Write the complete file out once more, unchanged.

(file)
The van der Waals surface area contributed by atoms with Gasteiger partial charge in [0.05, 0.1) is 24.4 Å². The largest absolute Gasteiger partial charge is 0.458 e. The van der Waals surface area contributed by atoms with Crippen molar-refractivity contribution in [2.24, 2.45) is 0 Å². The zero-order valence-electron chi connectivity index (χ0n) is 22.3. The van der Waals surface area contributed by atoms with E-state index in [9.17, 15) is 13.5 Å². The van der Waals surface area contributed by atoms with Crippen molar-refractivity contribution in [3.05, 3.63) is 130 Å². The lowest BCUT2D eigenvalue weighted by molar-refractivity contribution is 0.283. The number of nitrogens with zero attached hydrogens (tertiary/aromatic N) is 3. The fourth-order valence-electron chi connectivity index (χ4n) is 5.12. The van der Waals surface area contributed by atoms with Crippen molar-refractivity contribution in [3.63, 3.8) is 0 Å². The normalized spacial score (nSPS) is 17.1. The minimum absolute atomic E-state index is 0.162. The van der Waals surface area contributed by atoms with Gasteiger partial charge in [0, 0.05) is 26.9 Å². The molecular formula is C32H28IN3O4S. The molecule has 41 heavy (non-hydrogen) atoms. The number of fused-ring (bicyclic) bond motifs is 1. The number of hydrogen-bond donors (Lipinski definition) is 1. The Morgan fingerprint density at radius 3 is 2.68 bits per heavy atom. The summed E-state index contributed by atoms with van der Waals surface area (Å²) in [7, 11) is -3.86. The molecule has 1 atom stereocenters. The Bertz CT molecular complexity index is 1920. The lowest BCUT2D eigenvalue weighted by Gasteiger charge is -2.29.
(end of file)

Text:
The van der Waals surface area contributed by atoms with Gasteiger partial charge in [0.05, 0.1) is 24.4 Å². The largest absolute Gasteiger partial charge is 0.458 e. The van der Waals surface area contributed by atoms with Crippen molar-refractivity contribution in [2.24, 2.45) is 0 Å². The zero-order valence-electron chi connectivity index (χ0n) is 22.3. The van der Waals surface area contributed by atoms with E-state index in [9.17, 15) is 13.5 Å². The van der Waals surface area contributed by atoms with Crippen molar-refractivity contribution in [3.05, 3.63) is 130 Å². The lowest BCUT2D eigenvalue weighted by molar-refractivity contribution is 0.283. The number of nitrogens with zero attached hydrogens (tertiary/aromatic N) is 3. The fourth-order valence-electron chi connectivity index (χ4n) is 5.12. The van der Waals surface area contributed by atoms with Crippen molar-refractivity contribution in [3.63, 3.8) is 0 Å². The normalized spacial score (nSPS) is 17.1. The minimum absolute atomic E-state index is 0.162. The van der Waals surface area contributed by atoms with Gasteiger partial charge in [0, 0.05) is 26.9 Å². The molecular formula is C32H28IN3O4S. The molecule has 41 heavy (non-hydrogen) atoms. The number of fused-ring (bicyclic) bond motifs is 1. The number of hydrogen-bond donors (Lipinski definition) is 1. The Morgan fingerprint density at radius 3 is 2.68 bits per heavy atom. The summed E-state index contributed by atoms with van der Waals surface area (Å²) in [7, 11) is -3.86. The molecule has 1 atom stereocenters. The Bertz CT molecular complexity index is 1920. The lowest BCUT2D eigenvalue weighted by Gasteiger charge is -2.29.